Close Update

September 1, 2021

While the COVID pandemic has certainly altered the landscape of international student travel and disrupted our communities in difficult and often emotional ways, it has also highlighted our collective need for authentic and meaningful human connection. We are very excited to resume normal operations this year! LITA will be offering a full slate of summer programs in 2022. We are currently accepting applications for summer 2022; however, new applicants should be aware that we anticipate fewer available spots than usual, given that many accepted students from the past two summers will be rolling over their matriculation to 2022. We encourage all interested students to consider applying early this fall! Feel free to reach out to Jordan Romm (LITA's director) either via email (jordan@experiencelita.com) or simply begin an application and we will reach out to you.

Con mucho cariño,

La familia LITA

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Group Leader Reflection Verano 2019

“You will be writing these postcards to your future selves,” my co-leader, Zac, and I tell the students on our last day of the trip. After more than four weeks in a more rural areas with with the LITA group, Zac and I were curious how the students would react to the students spending the last few days of their trip in a big urban center like Sevilla. We are sitting in a peaceful area inside the Parque de Maria Luisa moments after exploring the impressive Plaza de España. It’s the perfect spot for our last reflection exercise. Zac and I will be mailing out these postcards to the students a couple months from now, so we instruct them to write something they think their future selves might want to hear. We remind them that when these postcards arrive, they will be back home in their routines and in the midst of a new school year. So, it might be nice to write about a funny memory, maybe give themselves some advice, or even a reminder to make sure to check in with their host families. We also tell them to give themselves some words of encouragement – high school can be pretty tough after all.

Students pick their postcard and they disperse to begin writing. I look around and see some pensive gazes, some smiles, and even some tears. It is hard to believe these 5 weeks have passed so quickly. I vividly remember our third day in the casa rural in the middle of Teruel province when we were all laughing about how strange it felt that we had only known each other for three days even though it felt a lot longer. The immersive nature of this program allows for such strong connections and all of us grow so close so quickly. Now, over a month later, I’m blown away by how much these kids have conquered and accomplished. They have worked in local businesses, played kickball with their host families, completed fabulous projects, all while forming incredible bonds with each other and their host families.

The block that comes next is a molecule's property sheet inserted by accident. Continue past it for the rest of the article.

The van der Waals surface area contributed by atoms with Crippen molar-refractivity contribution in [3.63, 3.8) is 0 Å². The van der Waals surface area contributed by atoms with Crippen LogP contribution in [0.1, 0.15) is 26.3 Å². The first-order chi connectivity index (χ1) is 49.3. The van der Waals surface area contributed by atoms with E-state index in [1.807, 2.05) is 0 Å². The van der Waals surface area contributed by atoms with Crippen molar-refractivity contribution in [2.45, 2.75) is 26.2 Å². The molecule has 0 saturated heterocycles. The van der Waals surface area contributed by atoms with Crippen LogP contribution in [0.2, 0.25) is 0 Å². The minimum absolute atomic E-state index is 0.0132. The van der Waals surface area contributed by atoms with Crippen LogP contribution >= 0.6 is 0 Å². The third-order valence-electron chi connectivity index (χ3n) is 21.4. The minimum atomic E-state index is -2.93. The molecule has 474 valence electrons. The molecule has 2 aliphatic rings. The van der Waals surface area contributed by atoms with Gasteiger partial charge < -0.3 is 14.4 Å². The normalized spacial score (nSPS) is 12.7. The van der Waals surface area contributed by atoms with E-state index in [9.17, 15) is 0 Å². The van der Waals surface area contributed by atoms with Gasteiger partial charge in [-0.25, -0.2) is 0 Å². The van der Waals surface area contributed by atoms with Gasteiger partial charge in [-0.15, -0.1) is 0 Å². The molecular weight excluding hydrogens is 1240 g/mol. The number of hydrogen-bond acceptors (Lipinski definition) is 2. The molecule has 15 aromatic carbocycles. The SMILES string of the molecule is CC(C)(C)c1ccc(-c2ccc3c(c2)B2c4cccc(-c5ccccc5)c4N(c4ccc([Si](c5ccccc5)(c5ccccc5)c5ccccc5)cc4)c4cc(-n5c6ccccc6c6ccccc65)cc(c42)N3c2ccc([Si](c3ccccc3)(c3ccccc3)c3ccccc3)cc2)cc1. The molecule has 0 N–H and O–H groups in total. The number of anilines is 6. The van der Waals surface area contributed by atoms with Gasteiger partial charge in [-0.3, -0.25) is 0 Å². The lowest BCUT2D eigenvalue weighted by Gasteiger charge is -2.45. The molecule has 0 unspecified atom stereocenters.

As I reflect back on my own LITA experience, the part I cherish the most was my time in our host community. The sense of community we built over those three weeks was amazing and heartwarming; the personal relationships, the emotional ups and downs, and the awesome growth in our students’ Spanish was genuine and rich. We truly were members of this community, rather than just standing on the sidelines as visitors. All of the host families and internship folks were wonderful. We went on excursions with these families, ate dinner with them, and shared amazing stories with them. Even if just for a short while, we belonged to this wonderful, hospitable town. 

It was during these three weeks that I saw the most growth in the group, primarily in their Spanish level but also in their resilience. They overcame shyness, nervousness, and self-doubt. They had to adapt to new circumstances and a lot of the time, they had to adjust their ways of thinking. They worked hard in their classes and internships while being in a completely new place and solely communicating in a language they are still learning. It was during the homestay that I got to see how crucial strong relationships are in setting the foundation for profound learning. The more the students connected, the more capacity they had to better their Spanish.  It’s a lesson I will take back home with me and apply in my own classroom. I know LITA has helped me become a more connected, more adaptable educator.

Back in the plaza in Sevilla, I begin to wonder what the students are writing about, what they want their future selves to remember, and how this program has helped them grow. As we come back together after writing our reflections, the students ask me not to read their postcards (“They’re super private!” “There’s embarrassing stuff in there!”). I laugh and promise them I won’t. Besides, I don’t need to read their postcards to know this program has changed them. 

- Milagros Aburto, Group Leader, 2019

News

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